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Purdue researchers aim to make nutritious foods more accessible for consumers

Between busy work schedules, after school activities and household chores, it can be difficult to ensure we’re eating a balanced diet, creating a growing market for fortified and enriched foods. 

Da Chen, assistant professor of food science, suggests that although protein powders, shakes and bars have been on store shelves for years, consumers sometimes avoid reaching for the “healthier” snack options due to concern about less appealing flavors and textures.  

Chen, whose research focuses on protein-rich foods, explains that people tend to associate high-protein snacks with being “chalky” and “earthy.” Finding the balance between desirable flavor and texture can vary depending on the protein’s derivative, which is commonly either plant or whey-based. 

“Whey proteins are typically used to create shakes, but not everyone finds that texture appealing,” Chen said. “In our research, we are working to create a ‘thinner mouthfeel’ on high protein shakes without taking away the high levels of nutrients.” 

Obtaining protein from animal and plant sources also requires extensive energy, Chen explains, creating a larger carbon footprint for the industry. In a recent study, Chen’s lab identified a more sustainable method for producing plant protein-based fat replacers as food textural modifiers.  

The researchers worked with fat-free cream cheese, a product that becomes stiff in production after removing the fat, making it difficult to spread. Fat replacers in dairy products like cream cheese are typically carbohydrate-based, resulting in a lower nutritional value. Chen’s lab sought to find a protein-based fat replacer to solve that problem.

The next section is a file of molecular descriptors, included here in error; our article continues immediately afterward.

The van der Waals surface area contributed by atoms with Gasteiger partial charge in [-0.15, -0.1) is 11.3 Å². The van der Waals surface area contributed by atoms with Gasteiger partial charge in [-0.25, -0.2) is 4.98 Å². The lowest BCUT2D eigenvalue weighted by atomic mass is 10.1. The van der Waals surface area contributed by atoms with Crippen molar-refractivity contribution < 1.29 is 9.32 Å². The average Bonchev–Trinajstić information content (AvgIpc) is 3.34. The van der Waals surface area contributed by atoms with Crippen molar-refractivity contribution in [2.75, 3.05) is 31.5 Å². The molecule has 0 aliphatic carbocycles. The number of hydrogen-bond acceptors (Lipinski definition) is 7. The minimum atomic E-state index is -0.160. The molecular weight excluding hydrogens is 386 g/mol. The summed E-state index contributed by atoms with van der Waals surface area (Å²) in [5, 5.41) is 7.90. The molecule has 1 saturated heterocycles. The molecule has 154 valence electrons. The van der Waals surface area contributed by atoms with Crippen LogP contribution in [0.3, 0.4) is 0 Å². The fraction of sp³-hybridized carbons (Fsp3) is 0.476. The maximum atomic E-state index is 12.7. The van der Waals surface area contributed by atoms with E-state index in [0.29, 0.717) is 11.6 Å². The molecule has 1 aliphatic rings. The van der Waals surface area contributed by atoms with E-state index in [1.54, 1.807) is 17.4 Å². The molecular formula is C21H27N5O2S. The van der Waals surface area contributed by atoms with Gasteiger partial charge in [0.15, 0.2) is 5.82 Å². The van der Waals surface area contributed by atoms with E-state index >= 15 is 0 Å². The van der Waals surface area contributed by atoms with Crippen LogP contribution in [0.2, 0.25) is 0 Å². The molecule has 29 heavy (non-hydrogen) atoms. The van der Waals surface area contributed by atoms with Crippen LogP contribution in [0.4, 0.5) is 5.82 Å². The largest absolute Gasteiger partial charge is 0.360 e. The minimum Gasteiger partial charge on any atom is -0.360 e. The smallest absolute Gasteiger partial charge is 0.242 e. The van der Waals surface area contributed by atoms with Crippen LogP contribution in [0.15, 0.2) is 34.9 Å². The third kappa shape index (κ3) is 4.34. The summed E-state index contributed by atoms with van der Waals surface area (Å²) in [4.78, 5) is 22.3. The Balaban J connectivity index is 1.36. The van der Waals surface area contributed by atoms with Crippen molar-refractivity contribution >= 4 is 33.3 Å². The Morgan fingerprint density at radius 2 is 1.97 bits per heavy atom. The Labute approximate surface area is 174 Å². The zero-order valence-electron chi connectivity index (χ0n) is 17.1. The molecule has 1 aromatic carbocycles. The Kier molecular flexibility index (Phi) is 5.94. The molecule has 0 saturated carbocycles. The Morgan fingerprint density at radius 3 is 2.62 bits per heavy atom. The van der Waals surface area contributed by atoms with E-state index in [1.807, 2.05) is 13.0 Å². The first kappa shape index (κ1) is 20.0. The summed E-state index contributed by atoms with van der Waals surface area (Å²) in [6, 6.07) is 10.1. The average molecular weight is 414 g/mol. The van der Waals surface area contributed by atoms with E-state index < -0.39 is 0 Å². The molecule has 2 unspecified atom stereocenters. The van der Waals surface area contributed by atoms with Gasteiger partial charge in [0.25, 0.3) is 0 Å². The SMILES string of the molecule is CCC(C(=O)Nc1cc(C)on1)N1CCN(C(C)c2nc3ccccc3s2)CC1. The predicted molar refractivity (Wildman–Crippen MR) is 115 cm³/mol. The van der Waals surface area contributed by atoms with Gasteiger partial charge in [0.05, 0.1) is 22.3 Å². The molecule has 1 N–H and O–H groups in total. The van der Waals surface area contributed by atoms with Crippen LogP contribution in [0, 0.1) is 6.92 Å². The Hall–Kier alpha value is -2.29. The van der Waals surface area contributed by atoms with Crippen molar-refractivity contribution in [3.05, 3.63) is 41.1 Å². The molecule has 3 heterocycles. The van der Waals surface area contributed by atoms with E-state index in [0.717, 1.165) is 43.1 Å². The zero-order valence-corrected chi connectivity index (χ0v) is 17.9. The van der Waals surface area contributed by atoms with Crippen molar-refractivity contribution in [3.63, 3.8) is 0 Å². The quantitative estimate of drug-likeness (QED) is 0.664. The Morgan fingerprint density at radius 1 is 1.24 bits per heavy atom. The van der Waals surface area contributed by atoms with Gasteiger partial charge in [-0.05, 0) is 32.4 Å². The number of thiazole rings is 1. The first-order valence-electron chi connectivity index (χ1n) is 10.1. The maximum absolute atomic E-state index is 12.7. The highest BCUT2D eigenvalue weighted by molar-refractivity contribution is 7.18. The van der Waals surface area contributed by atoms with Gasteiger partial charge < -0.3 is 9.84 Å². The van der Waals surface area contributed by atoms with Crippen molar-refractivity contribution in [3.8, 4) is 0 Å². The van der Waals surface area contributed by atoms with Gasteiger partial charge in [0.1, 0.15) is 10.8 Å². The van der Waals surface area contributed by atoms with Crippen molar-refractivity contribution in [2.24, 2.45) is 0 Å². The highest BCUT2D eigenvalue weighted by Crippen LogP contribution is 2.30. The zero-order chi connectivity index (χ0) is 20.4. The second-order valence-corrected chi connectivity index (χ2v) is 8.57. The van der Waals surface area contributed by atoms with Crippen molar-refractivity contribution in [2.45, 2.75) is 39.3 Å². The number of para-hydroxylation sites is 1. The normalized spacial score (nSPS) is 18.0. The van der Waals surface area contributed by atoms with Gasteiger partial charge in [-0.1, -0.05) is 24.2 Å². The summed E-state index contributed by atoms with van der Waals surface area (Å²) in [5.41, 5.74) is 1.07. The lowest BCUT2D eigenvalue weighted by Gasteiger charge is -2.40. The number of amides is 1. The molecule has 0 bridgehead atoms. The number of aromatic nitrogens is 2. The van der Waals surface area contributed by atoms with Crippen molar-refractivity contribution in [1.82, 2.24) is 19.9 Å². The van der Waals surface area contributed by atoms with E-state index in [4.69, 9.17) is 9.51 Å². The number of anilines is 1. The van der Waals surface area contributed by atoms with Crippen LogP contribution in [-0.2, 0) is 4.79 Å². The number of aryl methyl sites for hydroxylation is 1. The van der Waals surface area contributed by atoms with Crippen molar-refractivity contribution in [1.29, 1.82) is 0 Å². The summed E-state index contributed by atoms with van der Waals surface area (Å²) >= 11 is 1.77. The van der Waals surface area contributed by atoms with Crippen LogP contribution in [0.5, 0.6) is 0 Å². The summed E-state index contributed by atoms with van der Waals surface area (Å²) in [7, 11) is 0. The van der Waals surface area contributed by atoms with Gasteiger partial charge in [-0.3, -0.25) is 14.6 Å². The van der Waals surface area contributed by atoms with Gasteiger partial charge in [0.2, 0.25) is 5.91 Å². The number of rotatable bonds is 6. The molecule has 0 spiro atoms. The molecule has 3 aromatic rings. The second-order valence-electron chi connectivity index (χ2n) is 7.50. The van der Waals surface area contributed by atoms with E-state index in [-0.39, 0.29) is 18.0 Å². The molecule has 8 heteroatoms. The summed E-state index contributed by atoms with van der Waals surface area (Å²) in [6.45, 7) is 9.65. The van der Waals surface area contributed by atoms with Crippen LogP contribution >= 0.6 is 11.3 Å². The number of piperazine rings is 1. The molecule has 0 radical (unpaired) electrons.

Several cups of cream cheese show the differences between reduced fat and fat replacer cream cheese options. From right to left, containers of cream cheese show the difference between the non-fat cream cheese base to increased percentages of fat replacer derived from protein, offering a softer texture. Photos provided by Da Chen.
They chose pea protein as a starting material to reduce costs and keep the product allergy friendly. The protein was heated shortly to induce the needed formation of aggregates, creating a form of fat replacement. Chen explains the group was then able to add the fat replacement to skim milk, using the enriched dairy product to create cream cheese.

“We found the addition of the fat replacement softened the cream cheese significantly with ideal heat softening capacity. The product contained more than 27 percent protein with negligible fat,” Chen said. “This study provided a cost and time efficient approach to develop plant protein-based fat replacement with improved sustainability.”

While this research shows the potential for modifying the textures of high-protein foods, Chen said finding ways to combat high prices for consumers will be the next struggle.

“The reason protein is expensive is because isolating animal and plant protein is time consuming and labor intensive,” he said. “If we want protein-rich foods to be more accessible for everyone, we have to find a way to simplify this process or find cheaper sources, thus bringing the price down.”

The high-protein foods market has continued to grow in recent years, with new and innovative products hitting store shelves each day. Chen said as consumers continue to monitor what they eat, researchers will continue to identify ways of crafting healthier, flavorful and more enjoyable snack options.

“The United States has about 40 percent of the high protein snack market across the globe because we care about what we eat,” Chen said. “We are a busy nation; people tend not to have time to cook nutritious food. Just because we are reaching for what is convenient, doesn’t mean it can’t be the healthier option, but we also want the healthier option to be the best tasting one.”

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